Ontario government ends buck-a-bottle beer pricing
Published Sunday, December 21, 2008 3:55PM EST
OTTAWA - Say goodbye to buck-a-bottle beer in Canada's most populous province.
The Ontario government last month quietly hiked the minimum price that can be charged for beer, to $25.60 from $24 for a case of 24 bottles.
That 6.7 per cent increase in the floor price of a case, bottle deposit excluded, has nothing to do with supply-and-demand, production costs, overhead or distribution expenses.
Instead, the Liquor Control Board of Ontario sets minimum prices as part of its "social responsibility" mandate established in 1993. Translation: If alcohol is too cheap, you may abuse it.
But documents obtained under Ontario's freedom-of-information law show that the Ministry of Finance, not the LCBO, pressed for higher beer prices -- raising questions about the arm's-length relationship between the two bodies.
"The Ministry of Finance recommends an increase to the minimum retail price for beer effective November 24, 2008," says a memo distributed to board members for their Oct. 15 meeting in Toronto.
With only 30 minutes to approve a dozen legal issues, including the minimum price increase, the matter appears to have received limited debate.
"After due deliberation and consideration of the materials and recommendations as set out in them, a motion was made, seconded and carried," say the meeting minutes.
The written materials distributed to board members provide no explanation of why the new minimum was required, how it fit with the social responsibility mandate, how the increase was calculated and why it was required by Nov. 24.
Instead, the documents merely set out the mechanics of the change, which also affects coolers and low-alcohol spirits, and cite the recommendation of the Ministry of Finance. The last time the minimum price for regular-strength beer was adjusted was October 2005.
A spokeswoman for the LCBO insisted the board calls its own shots.
"When considering such pricing resolutions, the LCBO board seeks input from staff and government officials at the line ministry (Ministry of Finance) to which it reports," Linda Hapak said in an email response to questions.
"However, the final decision on such matters rests with the board."
Hapak said the increase was primarily to catch up with three years of inflation.
The board made no public announcement of the price change, which affects about 40 of the 400 beer brands for sale at LCBO outlets and The Beer Stores. A notice appeared a week after the Oct. 15 meeting on a section of the LCBO website directed to product suppliers.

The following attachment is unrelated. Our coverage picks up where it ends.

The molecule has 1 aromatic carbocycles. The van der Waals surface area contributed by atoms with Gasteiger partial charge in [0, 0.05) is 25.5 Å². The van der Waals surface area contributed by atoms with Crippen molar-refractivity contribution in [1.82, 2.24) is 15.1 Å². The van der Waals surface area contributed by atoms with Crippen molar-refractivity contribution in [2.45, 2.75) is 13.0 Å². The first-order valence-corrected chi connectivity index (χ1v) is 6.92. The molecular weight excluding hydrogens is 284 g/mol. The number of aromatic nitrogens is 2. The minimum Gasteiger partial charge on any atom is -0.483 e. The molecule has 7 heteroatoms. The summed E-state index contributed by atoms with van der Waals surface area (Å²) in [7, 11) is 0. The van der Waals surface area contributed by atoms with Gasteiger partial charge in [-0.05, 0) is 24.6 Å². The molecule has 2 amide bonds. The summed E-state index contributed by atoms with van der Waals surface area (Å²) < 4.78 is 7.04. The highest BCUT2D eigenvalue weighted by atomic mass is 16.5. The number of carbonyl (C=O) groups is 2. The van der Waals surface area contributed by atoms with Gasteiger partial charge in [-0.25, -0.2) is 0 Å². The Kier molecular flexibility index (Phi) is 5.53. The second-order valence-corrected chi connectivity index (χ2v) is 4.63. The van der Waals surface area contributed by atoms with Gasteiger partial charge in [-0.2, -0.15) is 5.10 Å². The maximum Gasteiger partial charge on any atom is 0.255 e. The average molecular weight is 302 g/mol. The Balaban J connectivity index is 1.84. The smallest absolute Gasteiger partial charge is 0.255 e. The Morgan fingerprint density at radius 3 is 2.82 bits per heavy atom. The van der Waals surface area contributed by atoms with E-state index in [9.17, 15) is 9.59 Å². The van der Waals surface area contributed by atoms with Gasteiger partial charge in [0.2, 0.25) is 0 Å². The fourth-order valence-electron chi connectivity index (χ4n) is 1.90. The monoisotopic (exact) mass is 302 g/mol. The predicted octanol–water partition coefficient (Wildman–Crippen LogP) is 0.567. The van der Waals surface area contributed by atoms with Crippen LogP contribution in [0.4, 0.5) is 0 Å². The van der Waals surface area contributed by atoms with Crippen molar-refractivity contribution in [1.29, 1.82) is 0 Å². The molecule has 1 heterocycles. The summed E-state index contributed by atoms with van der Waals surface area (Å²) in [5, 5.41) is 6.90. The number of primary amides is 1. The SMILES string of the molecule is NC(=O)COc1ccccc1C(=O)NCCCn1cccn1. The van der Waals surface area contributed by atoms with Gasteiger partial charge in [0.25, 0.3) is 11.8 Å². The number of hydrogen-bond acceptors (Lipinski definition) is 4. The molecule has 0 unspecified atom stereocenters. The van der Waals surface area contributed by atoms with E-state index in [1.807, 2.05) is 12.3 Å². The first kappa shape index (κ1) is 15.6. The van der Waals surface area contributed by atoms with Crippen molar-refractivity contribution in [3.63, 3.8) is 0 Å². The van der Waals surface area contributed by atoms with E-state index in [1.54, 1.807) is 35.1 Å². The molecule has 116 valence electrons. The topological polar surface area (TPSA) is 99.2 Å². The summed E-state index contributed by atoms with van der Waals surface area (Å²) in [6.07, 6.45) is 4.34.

"LCBO does not issue news releases for price increases," said Hapak.
Raising minimum prices for beer can help boost the bottom line at the big breweries. Hapak said the increase could also affect government revenues.
"If customers purchase the same litre volume of the 40 brands directly affected by the minimum price increases, then the province could receive incremental RST (retail sales tax) revenue, if customers don't reduce other purchases that are subject to RST."
A higher floor price for spirits -- which the board implemented on July 21 this year -- has boosted revenues at the LCBO by about $1 million a month, an internal document shows.
A court document made public earlier this year showed the federal commissioner of competition was investigating whether one big brewery in the province had ever tried to influence the Ontario government's decisions on minimum prices.
But no such evidence was ever produced, and the commissioner eventually lost the complicated takeover-related case in federal court.
Most other provinces also set minimum prices for alcohol, whether for sale in retail outlets or in bars and taverns.
Last week, for example, the Nova Scotia government set a minimum price of $2.50 for a serving of wine, beer or spirits in licensed establishments -- a move it said was designed to encourage responsible drinking, especially among the young.
Beer sales in Ontario are estimated to be worth $2.5 billion annually.